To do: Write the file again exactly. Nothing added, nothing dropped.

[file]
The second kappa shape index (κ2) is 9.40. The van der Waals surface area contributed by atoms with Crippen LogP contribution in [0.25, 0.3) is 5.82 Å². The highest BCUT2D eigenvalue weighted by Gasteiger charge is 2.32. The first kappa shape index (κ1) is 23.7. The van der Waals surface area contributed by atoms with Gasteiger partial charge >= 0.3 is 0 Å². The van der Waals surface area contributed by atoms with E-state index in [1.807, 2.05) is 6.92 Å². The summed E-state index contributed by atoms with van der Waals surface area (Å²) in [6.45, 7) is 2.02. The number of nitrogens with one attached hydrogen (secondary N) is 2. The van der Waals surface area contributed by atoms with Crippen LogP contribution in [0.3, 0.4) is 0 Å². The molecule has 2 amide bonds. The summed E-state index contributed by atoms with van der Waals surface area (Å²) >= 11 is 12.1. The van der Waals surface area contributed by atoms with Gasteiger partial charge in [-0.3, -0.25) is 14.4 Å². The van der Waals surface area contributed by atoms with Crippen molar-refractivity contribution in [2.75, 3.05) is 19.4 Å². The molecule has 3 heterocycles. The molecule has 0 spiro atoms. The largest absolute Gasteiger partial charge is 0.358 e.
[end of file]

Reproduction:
The second kappa shape index (κ2) is 9.40. The van der Waals surface area contributed by atoms with Crippen LogP contribution in [0.25, 0.3) is 5.82 Å². The highest BCUT2D eigenvalue weighted by Gasteiger charge is 2.32. The first kappa shape index (κ1) is 23.7. The van der Waals surface area contributed by atoms with Gasteiger partial charge >= 0.3 is 0 Å². The van der Waals surface area contributed by atoms with E-state index in [1.807, 2.05) is 6.92 Å². The summed E-state index contributed by atoms with van der Waals surface area (Å²) in [6.45, 7) is 2.02. The number of nitrogens with one attached hydrogen (secondary N) is 2. The van der Waals surface area contributed by atoms with Crippen LogP contribution in [0.3, 0.4) is 0 Å². The molecule has 2 amide bonds. The summed E-state index contributed by atoms with van der Waals surface area (Å²) >= 11 is 12.1. The van der Waals surface area contributed by atoms with Gasteiger partial charge in [-0.3, -0.25) is 14.4 Å². The van der Waals surface area contributed by atoms with Crippen molar-refractivity contribution in [2.75, 3.05) is 19.4 Å². The molecule has 3 heterocycles. The molecule has 0 spiro atoms. The largest absolute Gasteiger partial charge is 0.358 e.